Keeping Delivery Models up to Date
As advocates of Agile workflow, Luxoft helps its clients evolve their organization’s approach to Agile working, transforming Waterfall to Agile, improving Agile and DevOps working practices, and moving from simple Agile teams to Agile at scale, particularly with the Scaled Agile Framework® (SAFe®). SAFe® workflow and organizational patterns help companies scale Lean and Agile best-practices across, potentially, hundreds of disparate cross-functional teams, encouraging Agile alignment, collaboration and delivery.
While helping our clients to execute delivery transformations, we see several common patterns and challenges within organizations:
- Stakeholders at different levels, from the project team to C-level, don’t have a clear view on project status and whether the project is on track or not
- Misalignment between business and IT priorities can lead to committing to and failing unrealistic expectations
- Misunderstanding of Agile framework, which leads to frequent requirements and scope changes, instead of expected product evolution
- Essential questions about whether suppliers deliver good value for money and whether IT delivery brings value-add to the business
Does Your IT Delivery Bring Value?
When thinking about engaging stakeholders, try to reply to the following questions:
- How is delivery forecasted with some level of guaranteed precision?
- Can you prove that the IT delivery service is worth its cost?
- How should value-add be presented to your business stakeholders?
- What is an applicable measurement of product quality?
01. Project Performance
Project Roadmap is a tool designed to help with project time management. Offering a lightweight view of the project timeline with milestones, the roadmap shows where the project is and where it should be over time. A release burn-up chart is a useful tool for project scope management. Project team estimates the project scope and builds a release burn-up chart to show how they move towards the scope and forecast scope accomplishment.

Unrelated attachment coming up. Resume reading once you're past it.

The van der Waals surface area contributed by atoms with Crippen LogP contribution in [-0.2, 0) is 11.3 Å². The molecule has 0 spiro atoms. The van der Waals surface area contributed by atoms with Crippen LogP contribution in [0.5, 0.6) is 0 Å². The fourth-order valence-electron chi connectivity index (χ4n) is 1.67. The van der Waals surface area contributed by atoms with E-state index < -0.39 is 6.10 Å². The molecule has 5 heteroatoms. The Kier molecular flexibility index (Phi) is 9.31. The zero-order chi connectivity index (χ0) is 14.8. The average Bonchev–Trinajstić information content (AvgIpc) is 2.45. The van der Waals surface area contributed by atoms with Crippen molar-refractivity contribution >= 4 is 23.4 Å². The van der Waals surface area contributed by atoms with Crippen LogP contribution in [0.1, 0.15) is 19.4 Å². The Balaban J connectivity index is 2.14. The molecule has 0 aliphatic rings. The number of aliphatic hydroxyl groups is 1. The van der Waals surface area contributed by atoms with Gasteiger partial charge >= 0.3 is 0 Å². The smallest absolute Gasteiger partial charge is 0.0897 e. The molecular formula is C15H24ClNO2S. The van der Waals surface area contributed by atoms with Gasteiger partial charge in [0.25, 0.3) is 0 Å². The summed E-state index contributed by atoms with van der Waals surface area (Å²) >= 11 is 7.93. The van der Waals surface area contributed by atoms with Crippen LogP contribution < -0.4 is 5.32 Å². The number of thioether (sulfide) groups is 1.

A team’s performance can be represented by a team’s velocity showing generated value and helping to forecast future releases with 1–2 sprint precision.
02. Stakeholder Satisfaction
It's very important to manage stakeholders' expectations by measuring their satisfaction. To do this, you need to listen to feedback and react accordingly. Consider custom questionnaires or existing tools, such as Net Promoter Score (NPS), to understand the likelihood of your services to be recommended to others by your existing stakeholders and clients.
03. Product and Process Health
Another metric which concerns business stakeholders and customers is product health. It can be defined by quality metrics, such as number of defects and test coverage, to demonstrate product quality. With ongoing projects and particularly when adopting new processes, the process health metric shows how processes are followed at the project and where the focus should be.
04. Budget Utilization
Every project begins with the intent of gaining more users, earning more money, complying with regulatory requirements, keeping technology up to date or spending less money on support. A project is an investment which requires a return, so the budget should be tracked precisely. We propose project budget forecast and utilization tracking to manage project cost. Our clients find this extremely useful in all types of engagements.
05. Initiatives and Value-Add
Continuously look for opportunities and areas for improvement, document them and review with the stakeholders. Keep the metrics simple and represent value-add, such as domain trends, technology choices, transformation, ways of working, workshops and knowledge management.
These insights are not a silver bullet and should be applied wisely. Remember that each stakeholder requires a different level of detail and has various expectations, so keep your metrics and indicators aligned to those who are concerned.
Alternatively, when introducing complex metrics, there are additional issues and challenges compared to a lack of metrics. In this case, gathering statistics data costs far more than the benefits from the metrics would provide. We have handled these situations before and can assist you if you encounter similar challenges.
If you’d like to discuss the benefits of metrics, as well as some best approaches for your project and programs, contact me at
Find out how Luxoft can help sharpen productivity, encourage knowledge-sharing and enable the workshopping of innovative ideas, as well as boosting the confidence in bringing value to stakeholders.